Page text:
Antonia Fraser

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Must You Go?

book
Non-Fiction
UK & Comm Orion Publishing Group (Ed. Alan Samson)
US Random House
2010
The subtitle of this wonderful memoir declares its contents: this is 'my life with Harold Pinter', not Lady Antonia Fraser's complete life, and certainly not his. In essence, it is a love story and as with many love stories, the beginning and the end, the first light and the twilight, are dealt with more fully than the high noon in between. The result is a marvellously insightful testimony to modern literature's most celebrated marriage, between the greatest playwright of the age and a beautiful and famous prize-winning biographer.

Must You Go? is based partly on Antonia Fraser's own diaries, which she has kept since October 1968 when she suffered from withdrawal symptoms after finishing her first historical biography, Mary Queen of Scots. Antonia Fraser has also used her own recollections, both immediate reactions (she always writes her Diary the next morning, unless otherwise noted) and memories. She has quoted Pinter where he told her things about his past, once again noting the source, and has occasionally quoted his friends talking to her on the same subject. Intriguingly her Diaries always pay special attention to any green shoots where Pinter's writing is concerned, perhaps a consequence of a biographer living with a creative artist and observing the process first hand.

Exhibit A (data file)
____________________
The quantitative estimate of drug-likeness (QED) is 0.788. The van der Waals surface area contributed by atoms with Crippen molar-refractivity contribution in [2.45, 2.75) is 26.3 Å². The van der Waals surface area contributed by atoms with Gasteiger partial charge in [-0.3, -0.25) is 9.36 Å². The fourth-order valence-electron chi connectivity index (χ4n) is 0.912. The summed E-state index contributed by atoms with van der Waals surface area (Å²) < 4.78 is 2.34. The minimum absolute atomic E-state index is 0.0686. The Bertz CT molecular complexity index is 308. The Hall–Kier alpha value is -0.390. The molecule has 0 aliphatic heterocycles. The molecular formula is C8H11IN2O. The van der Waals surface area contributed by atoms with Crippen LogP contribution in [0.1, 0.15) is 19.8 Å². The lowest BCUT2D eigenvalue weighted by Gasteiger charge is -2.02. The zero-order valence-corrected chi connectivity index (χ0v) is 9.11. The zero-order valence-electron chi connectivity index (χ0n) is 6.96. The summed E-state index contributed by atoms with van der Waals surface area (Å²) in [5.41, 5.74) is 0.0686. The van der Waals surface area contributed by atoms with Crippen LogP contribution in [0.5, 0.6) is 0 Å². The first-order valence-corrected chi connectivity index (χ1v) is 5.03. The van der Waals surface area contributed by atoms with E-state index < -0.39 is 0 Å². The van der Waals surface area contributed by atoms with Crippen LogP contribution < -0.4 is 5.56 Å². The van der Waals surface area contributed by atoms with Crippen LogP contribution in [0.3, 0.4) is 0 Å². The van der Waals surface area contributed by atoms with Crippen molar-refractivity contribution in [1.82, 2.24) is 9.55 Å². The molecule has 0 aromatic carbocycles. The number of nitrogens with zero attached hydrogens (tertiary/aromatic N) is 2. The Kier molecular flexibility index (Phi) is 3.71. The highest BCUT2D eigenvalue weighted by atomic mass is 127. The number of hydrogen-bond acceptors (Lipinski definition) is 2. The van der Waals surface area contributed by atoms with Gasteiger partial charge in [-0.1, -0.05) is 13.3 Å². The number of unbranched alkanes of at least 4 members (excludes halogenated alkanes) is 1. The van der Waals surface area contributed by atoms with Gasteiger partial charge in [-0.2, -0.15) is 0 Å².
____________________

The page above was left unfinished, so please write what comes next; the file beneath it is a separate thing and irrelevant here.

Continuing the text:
Harold Pinter and Antonia Fraser lived together from August 1975 until his death thirty-three years later on Christmas Eve 2008. 'O! call back yesterday, bid time return,' cries one of his courtiers to Richard II. This is Antonia Fraser's uniquely compelling way of doing so.
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Melissa Pimentel manages the translation rights for Must You Go?

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Must You Go?
Reviews


'It is neither autobiography nor biography but a love story, romantic, poignant and very funny, illuminating her husband's character and creativity'

Valerie Groves
The Times


'...it is simultaneously a love story, an intimate portrait of a great writer and an exercise in self-revelation' Michael Billington
The Guardian


'a wonderfully full description of the deep pleasures and comforts of married love'

Sam Leith
Spectator


'Brave but often funny in its account of a scandal that became a destiny, it teaches modern lovers a lesson that many will need to learn: how to say the long goodbye.' Boyd Tonkin
Indepedent
Full Review


‘...her stylish new memoir... is both affectionate and elegiac...Fraser's tribute to the man she continues to miss is a wonderfully nuanced combination of diary notation and current reminiscence. It is warm, touching, at times humorous, and always intelligently tactful.’

Nancy Schiefer
London Free Press